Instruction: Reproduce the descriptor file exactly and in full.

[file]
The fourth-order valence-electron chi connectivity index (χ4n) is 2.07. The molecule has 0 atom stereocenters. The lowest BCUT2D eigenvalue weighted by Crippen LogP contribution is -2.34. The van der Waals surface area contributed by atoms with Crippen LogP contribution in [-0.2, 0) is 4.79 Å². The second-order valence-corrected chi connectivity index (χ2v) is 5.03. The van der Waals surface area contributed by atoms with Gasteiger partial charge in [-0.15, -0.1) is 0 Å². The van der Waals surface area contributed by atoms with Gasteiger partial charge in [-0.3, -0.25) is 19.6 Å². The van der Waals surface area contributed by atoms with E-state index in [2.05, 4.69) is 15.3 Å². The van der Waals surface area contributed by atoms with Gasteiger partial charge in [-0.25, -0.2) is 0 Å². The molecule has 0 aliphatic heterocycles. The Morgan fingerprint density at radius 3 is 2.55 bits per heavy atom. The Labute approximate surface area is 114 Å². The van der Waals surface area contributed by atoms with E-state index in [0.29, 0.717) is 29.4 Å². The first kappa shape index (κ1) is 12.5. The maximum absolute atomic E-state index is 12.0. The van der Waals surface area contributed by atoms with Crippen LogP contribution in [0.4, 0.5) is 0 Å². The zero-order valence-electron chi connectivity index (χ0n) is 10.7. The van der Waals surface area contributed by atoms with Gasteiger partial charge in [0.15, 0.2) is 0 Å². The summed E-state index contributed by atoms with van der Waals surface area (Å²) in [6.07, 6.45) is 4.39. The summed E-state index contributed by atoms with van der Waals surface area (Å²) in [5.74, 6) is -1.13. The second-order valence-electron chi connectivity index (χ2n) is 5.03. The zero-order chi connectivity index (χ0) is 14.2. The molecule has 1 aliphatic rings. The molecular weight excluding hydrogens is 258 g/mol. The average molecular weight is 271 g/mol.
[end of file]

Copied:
The fourth-order valence-electron chi connectivity index (χ4n) is 2.07. The molecule has 0 atom stereocenters. The lowest BCUT2D eigenvalue weighted by Crippen LogP contribution is -2.34. The van der Waals surface area contributed by atoms with Crippen LogP contribution in [-0.2, 0) is 4.79 Å². The second-order valence-corrected chi connectivity index (χ2v) is 5.03. The van der Waals surface area contributed by atoms with Gasteiger partial charge in [-0.15, -0.1) is 0 Å². The van der Waals surface area contributed by atoms with Gasteiger partial charge in [-0.3, -0.25) is 19.6 Å². The van der Waals surface area contributed by atoms with E-state index in [2.05, 4.69) is 15.3 Å². The van der Waals surface area contributed by atoms with Gasteiger partial charge in [-0.25, -0.2) is 0 Å². The molecule has 0 aliphatic heterocycles. The Morgan fingerprint density at radius 3 is 2.55 bits per heavy atom. The Labute approximate surface area is 114 Å². The van der Waals surface area contributed by atoms with E-state index in [0.29, 0.717) is 29.4 Å². The first kappa shape index (κ1) is 12.5. The maximum absolute atomic E-state index is 12.0. The van der Waals surface area contributed by atoms with Crippen LogP contribution in [0.4, 0.5) is 0 Å². The zero-order valence-electron chi connectivity index (χ0n) is 10.7. The van der Waals surface area contributed by atoms with Gasteiger partial charge in [0.15, 0.2) is 0 Å². The summed E-state index contributed by atoms with van der Waals surface area (Å²) in [6.07, 6.45) is 4.39. The summed E-state index contributed by atoms with van der Waals surface area (Å²) in [5.74, 6) is -1.13. The second-order valence-electron chi connectivity index (χ2n) is 5.03. The zero-order chi connectivity index (χ0) is 14.2. The molecule has 1 aliphatic rings. The molecular weight excluding hydrogens is 258 g/mol. The average molecular weight is 271 g/mol.